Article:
There was a sizeable Anglican presence at the 2017 version of the Walk for Reconciliation sponsored by Reconciliation Canada, the Government of Canada, City of Vancouver, Vancity, Vancouver Foundation and other government, NGO and corporate groups. On Sunday, September 24, the temperature was a balmy 18 degrees under partly cloudy skies, just perfect for the event. A very different environment than the one that existed September 22, 2013 when the first Walk for Reconciliation sponsored by Reconciliation Canada as the finale to Truth and Reconciliation (TRC) Week in Vancouver took place amidst a non-stop downpour.
A number of parishes in the Diocese of New Westminster altered their service times in order to participate in 2017, if not in the Walk then in the Expo that followed at Strathcona Park. St. Clement, Lynn Valley cancelled their Sunday services with many members of the parish attending the 8am Service of Holy Communion at Christ Church Cathedral. The fact that St. Clement cancelled their services helped to bring attention to the importance of the Church continuing to journey with First Nations peoples toward reconciliation. There was a feature article in the North Shore News, and an interview with St. Clement's deacon, the Reverend Elizabeth Mathers as part of the Vancouver Sun coverage.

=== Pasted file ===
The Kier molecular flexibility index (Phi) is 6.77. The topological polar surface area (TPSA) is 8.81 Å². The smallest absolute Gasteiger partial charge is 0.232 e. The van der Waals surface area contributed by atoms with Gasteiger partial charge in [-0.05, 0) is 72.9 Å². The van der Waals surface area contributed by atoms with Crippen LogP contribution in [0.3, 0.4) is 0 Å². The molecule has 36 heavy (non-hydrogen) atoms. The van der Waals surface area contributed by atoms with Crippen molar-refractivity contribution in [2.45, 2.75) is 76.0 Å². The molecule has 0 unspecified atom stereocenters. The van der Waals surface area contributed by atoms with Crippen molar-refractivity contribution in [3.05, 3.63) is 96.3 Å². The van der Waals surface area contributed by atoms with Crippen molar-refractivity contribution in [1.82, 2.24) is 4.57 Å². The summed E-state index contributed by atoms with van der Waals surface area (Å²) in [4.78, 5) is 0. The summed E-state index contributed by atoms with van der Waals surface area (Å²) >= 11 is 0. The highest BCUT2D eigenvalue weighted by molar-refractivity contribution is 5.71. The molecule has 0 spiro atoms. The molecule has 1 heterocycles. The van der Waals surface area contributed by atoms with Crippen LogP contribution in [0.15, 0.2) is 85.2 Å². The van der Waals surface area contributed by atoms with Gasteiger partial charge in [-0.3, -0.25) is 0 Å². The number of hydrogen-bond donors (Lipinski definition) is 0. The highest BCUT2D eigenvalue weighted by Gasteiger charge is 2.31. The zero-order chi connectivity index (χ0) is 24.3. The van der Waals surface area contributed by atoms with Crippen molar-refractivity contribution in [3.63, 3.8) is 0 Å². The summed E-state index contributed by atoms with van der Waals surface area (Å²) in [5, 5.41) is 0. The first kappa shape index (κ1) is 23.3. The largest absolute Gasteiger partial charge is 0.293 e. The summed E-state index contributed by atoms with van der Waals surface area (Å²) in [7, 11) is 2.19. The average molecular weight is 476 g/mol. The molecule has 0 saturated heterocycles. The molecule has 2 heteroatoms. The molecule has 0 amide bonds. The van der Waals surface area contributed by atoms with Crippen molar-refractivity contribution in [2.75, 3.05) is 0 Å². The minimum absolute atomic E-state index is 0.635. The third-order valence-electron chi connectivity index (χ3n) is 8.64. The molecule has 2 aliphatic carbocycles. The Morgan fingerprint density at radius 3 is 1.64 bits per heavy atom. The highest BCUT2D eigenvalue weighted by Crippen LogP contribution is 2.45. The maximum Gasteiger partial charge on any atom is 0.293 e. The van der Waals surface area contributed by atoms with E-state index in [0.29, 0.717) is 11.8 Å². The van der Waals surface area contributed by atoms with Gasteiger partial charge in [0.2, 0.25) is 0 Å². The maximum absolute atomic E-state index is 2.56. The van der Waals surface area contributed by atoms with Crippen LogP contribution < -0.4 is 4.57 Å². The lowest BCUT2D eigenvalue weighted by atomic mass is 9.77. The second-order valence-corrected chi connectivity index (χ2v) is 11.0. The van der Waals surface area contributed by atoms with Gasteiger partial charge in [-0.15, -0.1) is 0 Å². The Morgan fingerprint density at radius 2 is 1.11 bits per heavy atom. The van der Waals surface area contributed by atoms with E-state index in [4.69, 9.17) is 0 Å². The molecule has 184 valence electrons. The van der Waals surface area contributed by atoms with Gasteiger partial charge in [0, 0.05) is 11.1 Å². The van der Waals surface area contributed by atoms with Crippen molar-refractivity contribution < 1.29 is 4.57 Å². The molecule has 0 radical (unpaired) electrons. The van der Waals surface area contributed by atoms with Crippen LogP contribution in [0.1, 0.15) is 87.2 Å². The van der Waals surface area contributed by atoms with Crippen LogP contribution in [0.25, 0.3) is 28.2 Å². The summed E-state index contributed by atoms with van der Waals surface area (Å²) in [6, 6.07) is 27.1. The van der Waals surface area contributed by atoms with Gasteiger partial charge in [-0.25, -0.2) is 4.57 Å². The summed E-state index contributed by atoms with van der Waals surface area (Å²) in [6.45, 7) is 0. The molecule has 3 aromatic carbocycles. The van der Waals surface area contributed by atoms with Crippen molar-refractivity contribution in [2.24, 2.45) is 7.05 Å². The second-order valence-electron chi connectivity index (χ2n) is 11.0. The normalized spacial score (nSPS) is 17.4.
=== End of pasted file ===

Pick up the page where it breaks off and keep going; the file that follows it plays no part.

The Very Reverend Peter Elliott was preacher and celebrant for the 8am service of Holy Communion at Christ Church Cathedral. Before the worship began with the Collect for Purity, Dean Elliott asked the congregation, “how many of you are here from other parishes and plan to participate in the Walk for Reconciliation?” He indicated that they should raise their hands and at least 75% did just that. He took the Gospel, Matthew 20: 1-16 for his text under the title of "A Generous Employer, a Generous God, a Generous Country" Dean Peter's thoughtful and thought-provoking sermon is available here on the CCC website.
Following the Eucharist, Melanie Delva, Animator for Reconciliation for the Anglican Church of Canada addressed a Standing Room Only crowd in the Cathedral's Park Room lounge briefly outlining her work with the Anglican Church of Canada and inspiring those gathered to continue the work and ministry of reconciliation. She wrapped up her address in time to head east on Georgia Street for the Walk joined by many who had stayed after worship to hear her speak.
By 9:30am there were thousands gathered on West Georgia Street between the Queen Elizabeth Theatre, the old Post Office and the Vancouver Public Library to the south. The marshalling area was dominated by the presence of Meh'k, a giant Coast Salish puppet positioned behind the first few rows of walkers many of that group were Residential School survivors, First Nations leaders and representatives of the three principal levels of government. The Walk began at about 10:10am and processed over the Georgia Viaduct to Strathcona Park where walkers enjoyed a series of Indigenous and multi-cultural performances and speeches from First Nations and government leaders.
Many thanks to Bishop Melissa Skelton for sharing her photos of the activities at the Expo following the walk.